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that the defendant guaranteed the payment of Discharge £200 by J. S. for goods to be furnished to the latter, to which defendant pleaded, that, after the making of the promise, and before breach, it was agreed between plaintiff and defendant that the goods should be paid for at the end of three months by a joint bill at four months, accepted by the defendant, which agreement the plaintiff accepted in full discharge of the former undertaking, the plea was held good on demurrer(A). And the second agreement, being in fact substituted for the former, and not by way of accord and satisfaction, discharged the former agreement, without allegation or proof of performance (/).

(k) Tay/or v. Hilary, 5 Tyrwh. 373; S. C. 1 C. M. & R. 741. (/) Id. See per Parke, B., 5 Tyrwh. 376. Secus if it had been after breach. Bac. Abr. Accord (A).

CHAP. III.

RIGHTS AND LIABILITIES OF VENDOR IN RESPECT OF
AGENTS.

Section I.—Rights and Liabilities of Vendor in respect of his own Agents.

I. Rights of Vendor. Liability of The liability of brokers and factors, in the L8»s"&c!r event of the loss or destruction of goods, seems not to be on the same footing with that of innkeepers and carriers; the liability of the latter is greater, because it is founded upon a notion of public trust and employment (a). A factor is not liable for any accidental loss, and is discharged by such caution, in keeping the property entrusted to him, as a prudent man would exercise in the preservation of his own(i). He is justified if he exercise reasonable caution in delegating the goods to another (c).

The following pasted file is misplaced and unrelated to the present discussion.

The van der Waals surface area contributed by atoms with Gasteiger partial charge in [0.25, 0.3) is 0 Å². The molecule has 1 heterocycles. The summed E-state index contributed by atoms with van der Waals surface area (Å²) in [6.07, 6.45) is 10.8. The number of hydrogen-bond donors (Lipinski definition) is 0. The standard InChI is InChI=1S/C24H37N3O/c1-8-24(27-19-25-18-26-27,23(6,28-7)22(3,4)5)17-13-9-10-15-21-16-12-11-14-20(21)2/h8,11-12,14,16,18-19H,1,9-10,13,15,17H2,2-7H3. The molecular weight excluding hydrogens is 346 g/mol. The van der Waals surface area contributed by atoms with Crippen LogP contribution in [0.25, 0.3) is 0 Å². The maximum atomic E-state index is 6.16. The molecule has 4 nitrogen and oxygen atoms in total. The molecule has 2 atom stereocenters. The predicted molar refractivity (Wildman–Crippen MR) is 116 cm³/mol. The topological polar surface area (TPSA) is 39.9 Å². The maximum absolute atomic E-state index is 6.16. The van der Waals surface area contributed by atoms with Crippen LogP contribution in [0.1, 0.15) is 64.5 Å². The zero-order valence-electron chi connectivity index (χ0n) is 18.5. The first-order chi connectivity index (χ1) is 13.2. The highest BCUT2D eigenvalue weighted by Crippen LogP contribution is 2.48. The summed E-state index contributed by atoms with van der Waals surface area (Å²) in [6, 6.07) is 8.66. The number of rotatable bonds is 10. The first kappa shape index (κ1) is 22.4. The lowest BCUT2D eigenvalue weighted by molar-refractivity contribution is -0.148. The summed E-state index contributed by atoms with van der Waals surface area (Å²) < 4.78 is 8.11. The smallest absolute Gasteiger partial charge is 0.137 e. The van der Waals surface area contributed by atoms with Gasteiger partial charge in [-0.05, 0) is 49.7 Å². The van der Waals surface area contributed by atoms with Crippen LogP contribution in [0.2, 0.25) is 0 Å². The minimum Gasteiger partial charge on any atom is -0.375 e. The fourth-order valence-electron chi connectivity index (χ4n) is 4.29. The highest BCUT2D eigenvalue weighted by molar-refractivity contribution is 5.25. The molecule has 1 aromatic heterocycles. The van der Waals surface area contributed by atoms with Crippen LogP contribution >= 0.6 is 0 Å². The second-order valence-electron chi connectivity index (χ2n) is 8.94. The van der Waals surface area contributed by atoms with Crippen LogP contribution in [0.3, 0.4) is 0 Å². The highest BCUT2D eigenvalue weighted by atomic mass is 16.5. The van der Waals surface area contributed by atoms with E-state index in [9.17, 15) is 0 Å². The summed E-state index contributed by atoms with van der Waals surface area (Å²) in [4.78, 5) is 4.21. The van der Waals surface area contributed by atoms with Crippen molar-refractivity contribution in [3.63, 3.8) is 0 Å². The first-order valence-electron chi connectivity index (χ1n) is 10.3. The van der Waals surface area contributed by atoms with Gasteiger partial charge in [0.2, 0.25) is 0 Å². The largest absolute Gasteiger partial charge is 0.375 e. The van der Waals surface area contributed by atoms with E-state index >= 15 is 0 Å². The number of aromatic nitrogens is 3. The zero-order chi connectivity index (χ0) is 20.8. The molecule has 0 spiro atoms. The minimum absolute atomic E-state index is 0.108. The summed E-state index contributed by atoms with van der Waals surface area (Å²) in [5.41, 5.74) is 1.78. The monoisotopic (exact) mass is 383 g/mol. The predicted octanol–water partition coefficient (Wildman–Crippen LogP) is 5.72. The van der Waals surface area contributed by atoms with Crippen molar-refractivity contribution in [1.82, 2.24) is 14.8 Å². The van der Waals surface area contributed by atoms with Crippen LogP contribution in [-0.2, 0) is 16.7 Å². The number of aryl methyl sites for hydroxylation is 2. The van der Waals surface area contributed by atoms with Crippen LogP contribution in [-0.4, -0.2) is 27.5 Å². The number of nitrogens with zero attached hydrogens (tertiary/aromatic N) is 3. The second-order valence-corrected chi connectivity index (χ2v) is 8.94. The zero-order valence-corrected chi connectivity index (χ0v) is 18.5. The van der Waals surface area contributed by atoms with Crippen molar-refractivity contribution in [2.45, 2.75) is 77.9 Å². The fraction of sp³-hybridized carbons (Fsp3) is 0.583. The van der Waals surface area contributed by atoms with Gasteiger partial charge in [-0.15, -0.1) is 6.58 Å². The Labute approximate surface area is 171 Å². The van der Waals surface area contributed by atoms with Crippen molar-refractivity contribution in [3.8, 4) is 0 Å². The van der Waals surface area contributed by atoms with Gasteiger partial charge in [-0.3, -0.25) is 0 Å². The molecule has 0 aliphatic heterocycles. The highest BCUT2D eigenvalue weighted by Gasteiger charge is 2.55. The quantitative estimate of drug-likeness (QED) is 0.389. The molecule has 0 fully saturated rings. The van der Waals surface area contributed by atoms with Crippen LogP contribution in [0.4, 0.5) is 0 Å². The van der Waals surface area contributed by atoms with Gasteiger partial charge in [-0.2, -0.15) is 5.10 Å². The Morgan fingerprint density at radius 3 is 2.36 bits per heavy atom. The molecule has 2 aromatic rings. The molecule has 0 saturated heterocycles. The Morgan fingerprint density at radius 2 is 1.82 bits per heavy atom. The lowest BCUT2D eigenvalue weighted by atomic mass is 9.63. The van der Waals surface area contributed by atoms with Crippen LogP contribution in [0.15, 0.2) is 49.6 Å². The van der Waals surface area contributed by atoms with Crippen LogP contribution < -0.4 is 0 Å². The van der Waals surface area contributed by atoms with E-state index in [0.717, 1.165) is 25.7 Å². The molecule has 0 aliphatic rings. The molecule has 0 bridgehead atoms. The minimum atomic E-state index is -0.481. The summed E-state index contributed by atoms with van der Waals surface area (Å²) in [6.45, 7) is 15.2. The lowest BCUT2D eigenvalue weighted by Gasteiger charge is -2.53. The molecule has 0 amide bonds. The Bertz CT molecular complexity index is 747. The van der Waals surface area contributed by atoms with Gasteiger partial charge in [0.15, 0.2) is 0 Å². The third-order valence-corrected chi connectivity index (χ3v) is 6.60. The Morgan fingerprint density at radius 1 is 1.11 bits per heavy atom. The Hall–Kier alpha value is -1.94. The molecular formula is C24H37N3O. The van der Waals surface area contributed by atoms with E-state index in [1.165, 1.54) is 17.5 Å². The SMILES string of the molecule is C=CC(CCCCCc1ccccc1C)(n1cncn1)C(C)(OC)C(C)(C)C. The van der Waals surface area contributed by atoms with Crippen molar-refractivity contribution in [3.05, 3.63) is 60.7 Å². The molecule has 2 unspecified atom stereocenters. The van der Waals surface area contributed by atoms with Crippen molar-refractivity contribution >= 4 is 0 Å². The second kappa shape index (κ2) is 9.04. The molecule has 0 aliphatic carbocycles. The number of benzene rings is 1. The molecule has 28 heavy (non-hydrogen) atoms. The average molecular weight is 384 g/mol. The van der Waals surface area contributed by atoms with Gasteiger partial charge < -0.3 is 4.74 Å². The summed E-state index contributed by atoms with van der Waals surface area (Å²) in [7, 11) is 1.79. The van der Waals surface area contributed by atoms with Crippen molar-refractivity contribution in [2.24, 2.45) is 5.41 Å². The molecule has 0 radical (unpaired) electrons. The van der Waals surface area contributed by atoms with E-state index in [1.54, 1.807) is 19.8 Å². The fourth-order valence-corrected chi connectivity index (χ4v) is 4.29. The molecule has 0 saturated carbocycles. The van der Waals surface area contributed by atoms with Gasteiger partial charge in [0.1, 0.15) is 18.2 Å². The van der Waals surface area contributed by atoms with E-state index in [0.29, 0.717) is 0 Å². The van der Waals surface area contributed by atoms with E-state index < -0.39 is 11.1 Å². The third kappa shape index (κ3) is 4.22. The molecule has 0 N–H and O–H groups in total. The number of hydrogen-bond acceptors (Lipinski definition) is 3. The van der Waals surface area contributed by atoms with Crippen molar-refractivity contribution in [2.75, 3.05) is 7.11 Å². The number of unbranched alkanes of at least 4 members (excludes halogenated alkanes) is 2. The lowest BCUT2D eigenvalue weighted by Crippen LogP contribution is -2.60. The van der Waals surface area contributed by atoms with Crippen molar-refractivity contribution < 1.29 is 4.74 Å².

(a) Paley, Pr. & A. 16; Jones Bailm. 75; Coggs v. Bernard, 2 Ld. Raym. 909.

(b) Anon. 2 Mod. 100; Rol. Abr. 124; Maltby v. Christie, 1 Esp. 341.

(c) Gonvell v. Dunklcy, 1 Str. 681; Bromley v. Coxwell, 2 B. & P. 438.

Where a special authority has been given, the in case of

i n • "i •/■ i i special au

agent ought to adhere to it strictly, and it he de- thom^. parts, he will be liable though he acted bond fide and for the good of his principal(d). But he is justified, if the compliance would have been a fraud upon third parties (e), or illegal (/). And the law exonerates him where he has followed the ordinary usage of trade (g), or where he has done everything in his power to comply with the instructions (A). In the absence of proof to the contrary, everything necessary will be presumed (i).

If the act of the agent has made the principal when he is liable to a third party, the agent will be liable over La«. to the same amount (A). So, where, by omitting to do something which he ought to have done, a loss has been entailed on the principal(/). It is the duty of the agent to give early notice to the principal of any loss or casualty, or other circumstance which may render it necessary for particular steps to be taken by the latter for his own security; such as the dishonour of a bill given in payment for goods by the purchaser (m), or the insolvency

(<f) Catlin v. Bell, 4 Carapb. 184. (e) Bexwell v. Christie, Cowp. 395. (/) See Glaser v. Cowie, 1 M. & S. 52. (g) Paley, Pr. & A. 9. (/*) Smith v. Cadogan, 2 T. R. 188, n. (0 Bovillev. Bradbury, 1 Stark. N. P. C. 136. (A) See Green v. New River Company, 4 T. R. 589. (0 Wallace v. Telfair, 2 T. R. 188, n.; Lemon v. Kirk, Cro. Jac. 265.